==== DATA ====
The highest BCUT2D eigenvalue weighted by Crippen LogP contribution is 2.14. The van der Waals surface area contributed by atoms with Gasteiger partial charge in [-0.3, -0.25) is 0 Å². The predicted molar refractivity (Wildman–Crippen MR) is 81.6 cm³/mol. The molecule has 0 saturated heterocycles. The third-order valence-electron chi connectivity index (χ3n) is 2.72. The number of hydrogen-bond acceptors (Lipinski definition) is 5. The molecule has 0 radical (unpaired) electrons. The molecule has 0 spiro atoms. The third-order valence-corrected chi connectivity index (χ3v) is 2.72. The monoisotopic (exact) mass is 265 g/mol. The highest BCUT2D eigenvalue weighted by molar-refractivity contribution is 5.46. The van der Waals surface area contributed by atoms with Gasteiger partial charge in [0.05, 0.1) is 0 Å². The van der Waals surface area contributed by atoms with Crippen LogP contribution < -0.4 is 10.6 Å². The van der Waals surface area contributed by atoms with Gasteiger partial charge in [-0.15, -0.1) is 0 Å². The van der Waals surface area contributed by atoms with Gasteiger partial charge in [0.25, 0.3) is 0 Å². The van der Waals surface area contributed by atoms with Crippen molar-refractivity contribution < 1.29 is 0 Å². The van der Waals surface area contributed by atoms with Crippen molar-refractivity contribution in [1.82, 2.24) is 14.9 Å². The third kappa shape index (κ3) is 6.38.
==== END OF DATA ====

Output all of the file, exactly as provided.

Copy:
The highest BCUT2D eigenvalue weighted by Crippen LogP contribution is 2.14. The van der Waals surface area contributed by atoms with Gasteiger partial charge in [-0.3, -0.25) is 0 Å². The predicted molar refractivity (Wildman–Crippen MR) is 81.6 cm³/mol. The molecule has 0 saturated heterocycles. The third-order valence-electron chi connectivity index (χ3n) is 2.72. The number of hydrogen-bond acceptors (Lipinski definition) is 5. The molecule has 0 radical (unpaired) electrons. The molecule has 0 spiro atoms. The third-order valence-corrected chi connectivity index (χ3v) is 2.72. The monoisotopic (exact) mass is 265 g/mol. The highest BCUT2D eigenvalue weighted by molar-refractivity contribution is 5.46. The van der Waals surface area contributed by atoms with Gasteiger partial charge in [0.05, 0.1) is 0 Å². The van der Waals surface area contributed by atoms with Crippen LogP contribution < -0.4 is 10.6 Å². The van der Waals surface area contributed by atoms with Gasteiger partial charge in [-0.15, -0.1) is 0 Å². The van der Waals surface area contributed by atoms with Gasteiger partial charge in [0.25, 0.3) is 0 Å². The van der Waals surface area contributed by atoms with Crippen molar-refractivity contribution < 1.29 is 0 Å². The van der Waals surface area contributed by atoms with Crippen molar-refractivity contribution in [1.82, 2.24) is 14.9 Å². The third kappa shape index (κ3) is 6.38.